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Review: In the Spotlight - Russell Gray | St Thomas' Church, Stockport | Broadcast: November 2020

Tuesday 17 November, 2020

Review: In the Spotlight - Russell Gray | St Thomas' Church, Stockport | Broadcast: November 2020

In a series that has already showcased an array of fantastic soloists, it was recently the turn of cornet legend Russell Gray to take to the stage in’s In the Spotlight. The former Leyland principal cornet and current Foden’s professional conductor is a personality who needs little introduction, and alongside presenter Martin Gernon, it proved to be a fascinating insight into the successes of Russell Gray’s career.

Russell is primarily a conductor these days but as they say, class is permanent and this was a recital of the highest quality in performance and presentation.

It was incredibly fitting that this performance was dedicated to the late Richard Scott, in a week that marks one year since the sad passing of the former World of Brass sound engineer.

In a recital hallmarked with tradition, Russell opened with the timeless Percy Code classic Zelda. A staple in the cornet repertoire well known for the light, joyful melodies and impressive virtuosity, Russell made it look so easy. The opening melodic motifs were playful, with rubato used to perfection, while the flourishing conclusion flew along with ease. This is certainly a rendition that cornet players should listen to and admire, with inspiration taken from Harry Mortimer’s original copy from the 1930s. We were treated to interesting conversations between Martin Gernon and Russell Gray, delving deeper into what made Russell the musician he is today.

One clear inspiration for Russell is Wynton Marsalis, with two pieces from Winton’s book Carnival chosen for this recital. The first of these two pieces is a beautiful arrangement of Believe Me if All Those Endearing Young Charms by Donald Hunsberger. It’s so easy to forget how difficult slow melodies are to play when they are executed with such control and fluidity, but the conversational playing between Russell and the exceptional pianist Ruth Hollick was simply breath-taking. There is a vocal quality to Russell’s sound, simplistic beauty at its very best.

It is well known that Russell Gray has been heavily involved with Yamaha for a number of years, first influencing the design of the famous Maestro range of instruments. The most recent model is the Neo, with Russell outlining the excellence and consistency that Yamaha provides with every instrument. To highlight his point, Russell chose to play an unaccompanied piece by Claude Debussy entitled Syrinx. When this was originally written for flute in 1913, there were no bar-lines, essentially creating an elongated cadenza. The freedom of time and timbre displayed by Russell brought this to life, with emotions of despair and mystery clearly portrayed. The phrasing and pacing throughout was magic and the last note of this piece could only be described as the work of a master, fading away to nothing with control and sensitivity.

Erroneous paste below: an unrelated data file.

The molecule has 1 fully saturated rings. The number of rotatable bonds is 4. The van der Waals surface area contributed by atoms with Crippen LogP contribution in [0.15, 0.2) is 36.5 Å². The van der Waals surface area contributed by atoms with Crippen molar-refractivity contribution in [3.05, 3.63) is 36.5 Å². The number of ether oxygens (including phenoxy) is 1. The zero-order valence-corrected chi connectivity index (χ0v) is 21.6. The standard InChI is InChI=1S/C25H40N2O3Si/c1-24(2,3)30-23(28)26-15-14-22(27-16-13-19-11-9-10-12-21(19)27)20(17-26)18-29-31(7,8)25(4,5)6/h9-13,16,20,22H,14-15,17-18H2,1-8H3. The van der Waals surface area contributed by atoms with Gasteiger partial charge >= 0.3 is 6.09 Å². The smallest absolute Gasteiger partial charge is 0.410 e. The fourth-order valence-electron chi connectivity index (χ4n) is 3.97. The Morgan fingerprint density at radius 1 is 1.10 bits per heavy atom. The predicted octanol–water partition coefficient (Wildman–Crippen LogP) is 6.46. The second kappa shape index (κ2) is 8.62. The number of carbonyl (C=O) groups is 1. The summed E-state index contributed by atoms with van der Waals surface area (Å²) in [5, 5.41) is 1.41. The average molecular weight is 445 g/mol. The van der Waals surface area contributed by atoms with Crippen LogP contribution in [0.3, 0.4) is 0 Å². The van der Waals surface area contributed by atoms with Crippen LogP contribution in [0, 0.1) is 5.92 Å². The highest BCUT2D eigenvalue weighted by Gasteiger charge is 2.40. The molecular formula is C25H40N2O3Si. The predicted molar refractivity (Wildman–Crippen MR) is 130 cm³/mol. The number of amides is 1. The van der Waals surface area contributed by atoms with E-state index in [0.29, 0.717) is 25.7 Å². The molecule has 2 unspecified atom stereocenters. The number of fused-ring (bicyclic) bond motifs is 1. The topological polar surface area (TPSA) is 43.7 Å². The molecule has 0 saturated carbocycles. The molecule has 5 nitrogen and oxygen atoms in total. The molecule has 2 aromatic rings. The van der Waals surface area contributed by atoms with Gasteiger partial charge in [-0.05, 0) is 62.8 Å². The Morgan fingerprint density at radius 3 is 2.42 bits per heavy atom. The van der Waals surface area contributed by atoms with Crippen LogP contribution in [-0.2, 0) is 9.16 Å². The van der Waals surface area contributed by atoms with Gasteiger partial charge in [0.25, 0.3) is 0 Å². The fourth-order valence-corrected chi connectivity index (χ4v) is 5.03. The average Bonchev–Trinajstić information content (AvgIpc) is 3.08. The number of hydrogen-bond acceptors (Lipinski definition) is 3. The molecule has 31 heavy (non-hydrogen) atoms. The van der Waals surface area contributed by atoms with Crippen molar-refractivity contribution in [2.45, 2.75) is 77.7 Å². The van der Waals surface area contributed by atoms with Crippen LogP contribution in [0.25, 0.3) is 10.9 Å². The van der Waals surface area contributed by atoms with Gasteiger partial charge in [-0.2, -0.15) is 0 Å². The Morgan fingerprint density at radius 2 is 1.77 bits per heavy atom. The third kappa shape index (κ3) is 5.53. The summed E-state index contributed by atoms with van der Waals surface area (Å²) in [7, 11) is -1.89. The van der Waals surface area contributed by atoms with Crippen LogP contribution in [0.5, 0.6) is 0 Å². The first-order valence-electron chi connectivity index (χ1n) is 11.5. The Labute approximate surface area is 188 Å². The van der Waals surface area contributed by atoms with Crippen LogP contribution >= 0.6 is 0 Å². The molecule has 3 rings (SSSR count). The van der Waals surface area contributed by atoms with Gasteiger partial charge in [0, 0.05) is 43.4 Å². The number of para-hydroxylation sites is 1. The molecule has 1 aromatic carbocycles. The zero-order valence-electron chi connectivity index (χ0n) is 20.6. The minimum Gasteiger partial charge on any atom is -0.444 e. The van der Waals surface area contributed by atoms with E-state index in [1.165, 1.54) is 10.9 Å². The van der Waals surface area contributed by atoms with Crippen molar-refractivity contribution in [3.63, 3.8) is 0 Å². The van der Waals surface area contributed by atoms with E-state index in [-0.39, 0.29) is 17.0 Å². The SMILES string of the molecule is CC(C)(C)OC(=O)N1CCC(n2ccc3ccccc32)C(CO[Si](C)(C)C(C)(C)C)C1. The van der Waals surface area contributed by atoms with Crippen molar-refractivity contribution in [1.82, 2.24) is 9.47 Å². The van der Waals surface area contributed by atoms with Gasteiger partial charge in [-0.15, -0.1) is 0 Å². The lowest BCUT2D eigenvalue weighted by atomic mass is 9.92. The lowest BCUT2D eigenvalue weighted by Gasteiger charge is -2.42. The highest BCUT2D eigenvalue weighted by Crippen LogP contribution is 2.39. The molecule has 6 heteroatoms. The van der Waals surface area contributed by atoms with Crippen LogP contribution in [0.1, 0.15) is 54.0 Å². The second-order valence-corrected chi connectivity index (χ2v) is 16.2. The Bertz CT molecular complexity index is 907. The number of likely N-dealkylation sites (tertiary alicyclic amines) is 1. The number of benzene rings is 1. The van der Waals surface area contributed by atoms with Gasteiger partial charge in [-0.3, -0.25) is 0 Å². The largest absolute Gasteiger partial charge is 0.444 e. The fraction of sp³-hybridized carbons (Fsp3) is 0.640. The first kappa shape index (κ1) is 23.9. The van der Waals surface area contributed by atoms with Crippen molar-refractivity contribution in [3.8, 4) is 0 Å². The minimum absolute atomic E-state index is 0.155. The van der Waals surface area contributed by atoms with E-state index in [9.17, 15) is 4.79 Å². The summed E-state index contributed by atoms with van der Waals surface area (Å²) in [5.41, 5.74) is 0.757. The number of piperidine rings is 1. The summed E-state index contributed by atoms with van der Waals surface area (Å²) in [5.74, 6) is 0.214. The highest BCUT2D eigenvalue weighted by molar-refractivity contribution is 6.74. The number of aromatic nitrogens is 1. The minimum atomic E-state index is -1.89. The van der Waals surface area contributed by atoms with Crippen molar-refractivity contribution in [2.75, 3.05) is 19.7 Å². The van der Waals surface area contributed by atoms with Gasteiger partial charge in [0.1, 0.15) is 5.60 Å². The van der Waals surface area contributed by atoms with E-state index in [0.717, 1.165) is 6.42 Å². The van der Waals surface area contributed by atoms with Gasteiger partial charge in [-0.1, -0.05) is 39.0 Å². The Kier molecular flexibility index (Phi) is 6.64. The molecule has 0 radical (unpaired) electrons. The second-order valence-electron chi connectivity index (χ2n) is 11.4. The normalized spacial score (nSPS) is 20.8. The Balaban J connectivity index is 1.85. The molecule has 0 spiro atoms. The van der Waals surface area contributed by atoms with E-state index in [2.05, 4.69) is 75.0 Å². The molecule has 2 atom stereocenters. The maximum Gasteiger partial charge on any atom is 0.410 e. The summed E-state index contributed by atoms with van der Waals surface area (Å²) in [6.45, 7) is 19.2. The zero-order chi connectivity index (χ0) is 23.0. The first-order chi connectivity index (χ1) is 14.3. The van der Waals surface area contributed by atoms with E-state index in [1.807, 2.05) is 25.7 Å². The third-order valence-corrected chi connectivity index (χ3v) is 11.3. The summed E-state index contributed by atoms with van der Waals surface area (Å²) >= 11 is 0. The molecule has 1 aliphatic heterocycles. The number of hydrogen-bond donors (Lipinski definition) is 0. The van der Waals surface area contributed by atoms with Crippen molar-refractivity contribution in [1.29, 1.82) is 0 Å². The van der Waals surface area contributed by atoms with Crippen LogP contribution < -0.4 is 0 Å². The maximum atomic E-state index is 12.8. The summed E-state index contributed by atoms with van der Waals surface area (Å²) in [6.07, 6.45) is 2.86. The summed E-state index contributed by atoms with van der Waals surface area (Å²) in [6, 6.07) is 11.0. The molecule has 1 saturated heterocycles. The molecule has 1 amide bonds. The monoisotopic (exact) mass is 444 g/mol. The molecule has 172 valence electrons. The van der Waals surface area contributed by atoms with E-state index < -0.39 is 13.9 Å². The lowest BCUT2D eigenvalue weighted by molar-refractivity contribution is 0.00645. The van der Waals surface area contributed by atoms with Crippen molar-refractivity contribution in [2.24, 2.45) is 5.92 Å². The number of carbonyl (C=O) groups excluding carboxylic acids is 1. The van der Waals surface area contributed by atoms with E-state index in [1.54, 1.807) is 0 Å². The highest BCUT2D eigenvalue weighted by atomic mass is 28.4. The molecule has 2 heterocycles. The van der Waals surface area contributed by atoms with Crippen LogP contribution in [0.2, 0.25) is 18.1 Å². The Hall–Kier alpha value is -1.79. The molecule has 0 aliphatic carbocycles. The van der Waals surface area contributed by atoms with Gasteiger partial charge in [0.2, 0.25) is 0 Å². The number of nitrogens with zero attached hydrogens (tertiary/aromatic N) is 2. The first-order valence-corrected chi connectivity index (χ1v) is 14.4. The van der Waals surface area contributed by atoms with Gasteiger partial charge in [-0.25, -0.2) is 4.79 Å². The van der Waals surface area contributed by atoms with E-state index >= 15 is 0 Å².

Returning to the repertoire of Percy Code, the next offering in this recital was a relatively unheard piece entitled At Dawn. During one of Russell’s ventures to Australia, he gained access to a library of works by Percy Code that had not been released to the general public. At Dawn is a quaint Edwardian waltz, played with a beautiful ebb and flow that is so befitting of this genre, graceful, characterful and light. Hopefully this will not be the last time we hear this hidden gem from the pen of a true master of solo writing.

For the finale of this programme, Grand Russian Fantasia by Jules Levy provided an exciting and impressive conclusion. This piece was the second chosen for this recital from the Carnival book by Wynton Marsalis, written in a theme and variations structure. Russian music has a dark, arrogant quality to it but the selection of themes used in this work contrast each other so well, creating such interest for the listener. Russell Gray had full appreciation of the style changes at all times, with stunning virtuosity as the variations progressed. To quote Russell in the conversation before playing this solo: “I just wanted to see how fast my fingers move.” It is safe to say there were no issues there, with stunning clarity and triple tonguing as smooth as you could wish to hear. This performance encapsulated exactly why Russell Gray is regarding as one of the finest performers that has graced the brass banding scene.

The encore of The Last Rose of Summer cleansed the palate with another display of beautiful phrasing and artistry, bringing a recital of intriguing content and unbelievable playing to a close.

A must watch for sure, from one of the most talented and modest musicians in our treasured movement.

Matthew Rowe